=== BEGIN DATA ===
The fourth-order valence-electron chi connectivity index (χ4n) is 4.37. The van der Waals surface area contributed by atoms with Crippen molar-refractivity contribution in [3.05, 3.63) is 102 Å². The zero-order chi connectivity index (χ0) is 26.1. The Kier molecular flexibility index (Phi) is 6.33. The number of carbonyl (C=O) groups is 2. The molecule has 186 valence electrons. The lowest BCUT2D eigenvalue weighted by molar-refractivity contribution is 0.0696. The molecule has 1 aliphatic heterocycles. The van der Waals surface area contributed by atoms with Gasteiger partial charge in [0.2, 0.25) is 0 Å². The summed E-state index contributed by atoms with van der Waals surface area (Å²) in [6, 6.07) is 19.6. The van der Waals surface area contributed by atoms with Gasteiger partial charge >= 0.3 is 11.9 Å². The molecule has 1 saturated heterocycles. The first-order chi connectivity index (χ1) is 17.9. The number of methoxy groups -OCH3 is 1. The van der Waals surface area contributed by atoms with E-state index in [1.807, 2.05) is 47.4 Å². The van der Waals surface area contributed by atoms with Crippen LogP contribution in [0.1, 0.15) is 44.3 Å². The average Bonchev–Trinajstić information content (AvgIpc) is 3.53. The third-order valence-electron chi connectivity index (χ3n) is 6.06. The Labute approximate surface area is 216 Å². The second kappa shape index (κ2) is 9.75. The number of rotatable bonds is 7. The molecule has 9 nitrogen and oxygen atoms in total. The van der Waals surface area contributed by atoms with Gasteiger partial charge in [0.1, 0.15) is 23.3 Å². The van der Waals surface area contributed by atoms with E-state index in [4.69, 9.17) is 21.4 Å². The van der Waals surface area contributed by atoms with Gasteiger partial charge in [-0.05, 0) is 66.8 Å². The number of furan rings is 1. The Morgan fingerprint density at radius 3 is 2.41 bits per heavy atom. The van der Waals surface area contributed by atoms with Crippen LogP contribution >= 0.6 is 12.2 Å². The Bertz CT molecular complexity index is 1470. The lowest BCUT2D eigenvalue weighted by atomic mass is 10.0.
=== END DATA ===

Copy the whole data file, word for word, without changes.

The fourth-order valence-electron chi connectivity index (χ4n) is 4.37. The van der Waals surface area contributed by atoms with Crippen molar-refractivity contribution in [3.05, 3.63) is 102 Å². The zero-order chi connectivity index (χ0) is 26.1. The Kier molecular flexibility index (Phi) is 6.33. The number of carbonyl (C=O) groups is 2. The molecule has 186 valence electrons. The lowest BCUT2D eigenvalue weighted by molar-refractivity contribution is 0.0696. The molecule has 1 aliphatic heterocycles. The van der Waals surface area contributed by atoms with Gasteiger partial charge in [0.2, 0.25) is 0 Å². The summed E-state index contributed by atoms with van der Waals surface area (Å²) in [6, 6.07) is 19.6. The van der Waals surface area contributed by atoms with Gasteiger partial charge >= 0.3 is 11.9 Å². The molecule has 1 saturated heterocycles. The first-order chi connectivity index (χ1) is 17.9. The number of methoxy groups -OCH3 is 1. The van der Waals surface area contributed by atoms with E-state index in [1.807, 2.05) is 47.4 Å². The van der Waals surface area contributed by atoms with Crippen LogP contribution in [0.1, 0.15) is 44.3 Å². The average Bonchev–Trinajstić information content (AvgIpc) is 3.53. The third-order valence-electron chi connectivity index (χ3n) is 6.06. The Labute approximate surface area is 216 Å². The second kappa shape index (κ2) is 9.75. The number of rotatable bonds is 7. The molecule has 9 nitrogen and oxygen atoms in total. The van der Waals surface area contributed by atoms with Gasteiger partial charge in [0.1, 0.15) is 23.3 Å². The van der Waals surface area contributed by atoms with E-state index in [4.69, 9.17) is 21.4 Å². The van der Waals surface area contributed by atoms with Gasteiger partial charge in [-0.05, 0) is 66.8 Å². The number of furan rings is 1. The Morgan fingerprint density at radius 3 is 2.41 bits per heavy atom. The van der Waals surface area contributed by atoms with Crippen LogP contribution >= 0.6 is 12.2 Å². The Bertz CT molecular complexity index is 1470. The lowest BCUT2D eigenvalue weighted by atomic mass is 10.0.